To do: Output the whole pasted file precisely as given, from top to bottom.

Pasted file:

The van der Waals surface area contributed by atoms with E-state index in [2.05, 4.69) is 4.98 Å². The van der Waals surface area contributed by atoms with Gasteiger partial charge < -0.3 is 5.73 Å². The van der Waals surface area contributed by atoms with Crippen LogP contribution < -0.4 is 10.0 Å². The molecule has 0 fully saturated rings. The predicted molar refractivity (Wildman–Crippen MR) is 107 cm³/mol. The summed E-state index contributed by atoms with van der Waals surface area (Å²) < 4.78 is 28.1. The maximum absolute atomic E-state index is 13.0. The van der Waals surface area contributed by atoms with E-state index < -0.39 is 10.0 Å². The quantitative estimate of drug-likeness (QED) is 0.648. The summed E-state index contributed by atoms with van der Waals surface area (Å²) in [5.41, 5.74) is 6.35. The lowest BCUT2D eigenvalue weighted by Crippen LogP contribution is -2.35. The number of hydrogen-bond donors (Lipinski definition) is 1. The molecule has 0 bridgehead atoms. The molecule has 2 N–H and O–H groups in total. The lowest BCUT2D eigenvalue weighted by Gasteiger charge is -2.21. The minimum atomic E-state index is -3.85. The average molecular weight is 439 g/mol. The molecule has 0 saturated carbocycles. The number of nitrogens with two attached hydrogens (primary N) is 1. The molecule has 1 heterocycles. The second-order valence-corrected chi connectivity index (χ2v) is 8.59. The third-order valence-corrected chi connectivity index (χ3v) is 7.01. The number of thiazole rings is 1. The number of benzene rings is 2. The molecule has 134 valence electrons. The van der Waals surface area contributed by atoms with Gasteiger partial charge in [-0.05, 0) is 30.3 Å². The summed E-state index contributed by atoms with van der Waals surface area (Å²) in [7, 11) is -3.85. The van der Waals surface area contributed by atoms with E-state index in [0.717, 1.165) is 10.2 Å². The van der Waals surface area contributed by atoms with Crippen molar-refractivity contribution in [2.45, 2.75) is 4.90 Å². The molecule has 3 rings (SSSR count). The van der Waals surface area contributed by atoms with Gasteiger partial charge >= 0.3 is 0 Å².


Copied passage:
The van der Waals surface area contributed by atoms with E-state index in [2.05, 4.69) is 4.98 Å². The van der Waals surface area contributed by atoms with Gasteiger partial charge < -0.3 is 5.73 Å². The van der Waals surface area contributed by atoms with Crippen LogP contribution < -0.4 is 10.0 Å². The molecule has 0 fully saturated rings. The predicted molar refractivity (Wildman–Crippen MR) is 107 cm³/mol. The summed E-state index contributed by atoms with van der Waals surface area (Å²) < 4.78 is 28.1. The maximum absolute atomic E-state index is 13.0. The van der Waals surface area contributed by atoms with E-state index < -0.39 is 10.0 Å². The quantitative estimate of drug-likeness (QED) is 0.648. The summed E-state index contributed by atoms with van der Waals surface area (Å²) in [5.41, 5.74) is 6.35. The lowest BCUT2D eigenvalue weighted by Crippen LogP contribution is -2.35. The number of hydrogen-bond donors (Lipinski definition) is 1. The molecule has 0 bridgehead atoms. The molecule has 2 N–H and O–H groups in total. The lowest BCUT2D eigenvalue weighted by Gasteiger charge is -2.21. The minimum atomic E-state index is -3.85. The average molecular weight is 439 g/mol. The molecule has 0 saturated carbocycles. The number of nitrogens with two attached hydrogens (primary N) is 1. The molecule has 1 heterocycles. The second-order valence-corrected chi connectivity index (χ2v) is 8.59. The third-order valence-corrected chi connectivity index (χ3v) is 7.01. The number of thiazole rings is 1. The number of benzene rings is 2. The molecule has 134 valence electrons. The van der Waals surface area contributed by atoms with Gasteiger partial charge in [-0.05, 0) is 30.3 Å². The summed E-state index contributed by atoms with van der Waals surface area (Å²) in [7, 11) is -3.85. The van der Waals surface area contributed by atoms with E-state index in [0.717, 1.165) is 10.2 Å². The van der Waals surface area contributed by atoms with Crippen molar-refractivity contribution in [2.45, 2.75) is 4.90 Å². The molecule has 3 rings (SSSR count). The van der Waals surface area contributed by atoms with Gasteiger partial charge >= 0.3 is 0 Å².